Persistent need for blood transfusion with massive hemothorax indicator for thoracotomy
Color of blood from massive hemothorax poor indicator for thoracotomy
Only do thoracotomy if qualified surgeion is present
Injury causes of cardiac tamponade (2) 1-penetrating (most common) 2-blunt
Beck's Triad for Cardiac Tamponade 1-venous pressure elevation 2-decline in arterial pressure 3-muffled heart tones
May mimic cardiac tamponade tension pneumothorax
Distended neck veins may be absent due to hypovolemia
Kussmaul's sign in cardiac tamponade rise in venous pressure during inspiration with spontaneous respiration
How do you diagnose cardiac tamponade? (3) 1-echocardiogram 2-FAST 3-pericardial window
Accurace of FAST in cardiac tamponade 90%
Definitive treatment for cardiac tamponade surgery
Diagnosis/therapy for cardiac tamponade pericardiocentesis
Urgent priority in cardiac tamponade remove blood from pericardial sac
Facilitates accurate needle placement in cardiac tamponade FAST
Pericardiocentesis may not be diagnostic nor therapeutic if blood in pericardial sac is clotted
Candidate for immediate resuscitative thoracotomy (3) 1-penetrating injury 2-PEA 3-qualified surgeon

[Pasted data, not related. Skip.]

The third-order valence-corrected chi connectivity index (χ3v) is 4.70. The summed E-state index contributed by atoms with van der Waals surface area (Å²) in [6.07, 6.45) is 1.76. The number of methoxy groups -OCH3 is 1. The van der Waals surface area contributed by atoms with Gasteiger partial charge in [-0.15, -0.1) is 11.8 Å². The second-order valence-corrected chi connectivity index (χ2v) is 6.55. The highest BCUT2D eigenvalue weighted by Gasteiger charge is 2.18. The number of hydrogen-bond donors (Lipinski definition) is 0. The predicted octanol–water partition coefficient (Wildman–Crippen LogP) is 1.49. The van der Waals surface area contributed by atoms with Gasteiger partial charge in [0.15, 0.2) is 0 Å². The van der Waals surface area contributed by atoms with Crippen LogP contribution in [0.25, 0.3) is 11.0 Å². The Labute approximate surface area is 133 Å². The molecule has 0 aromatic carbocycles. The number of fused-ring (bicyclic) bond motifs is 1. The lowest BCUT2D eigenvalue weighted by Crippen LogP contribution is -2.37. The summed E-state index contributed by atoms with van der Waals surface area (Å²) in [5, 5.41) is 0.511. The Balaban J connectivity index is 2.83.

Signs of life (3) 1-reactive pupils 2-spontaneous movement 3-organized ECG activity
Therapeutic maneuvers of thoracotomy 1-evacuation of pericardial blood in cardiac tamponade 2-direct control of intrathoracic hemorrhage 3-open cardiac massage 4-cross clamping of aorta
Effectiveness of thoracotomy in blunt trauma and cardiac arrest rare
Indicates severe force to chest and underlying tissues (2) 1-multiple rib fractures 2-fracture of 1st or 2nd rib(s)
Pneumothorax results from air entering potential space between visceral and parietal pleura
Common cause of pneumothorax in blunt trauma lung laceration
Lung is held to chest wall by surface tension between pleural surfaces (viseral and parietal)
Chest tube is connected to underwater seal apparatus
Avoid in pneumothorax patients without chest tube (3) 1-general anesthesia 2-positive pressure ventilation 3-air ambulance
Primary causes of hemothorax (2) 1-lung laceration 2-intercostal vessel laceration
Characteristic of bleeding with hemothorax usually self-limiting
Treatment of hemothorax chest tube
Exploratory surgery for hemothorax when (3) 1-1500 mL blood in chest tube 2->200 mL/hr blood for 2-4 hours 3-blood transfusion required
Most common potentially lethal chest injury: pulmonary contusion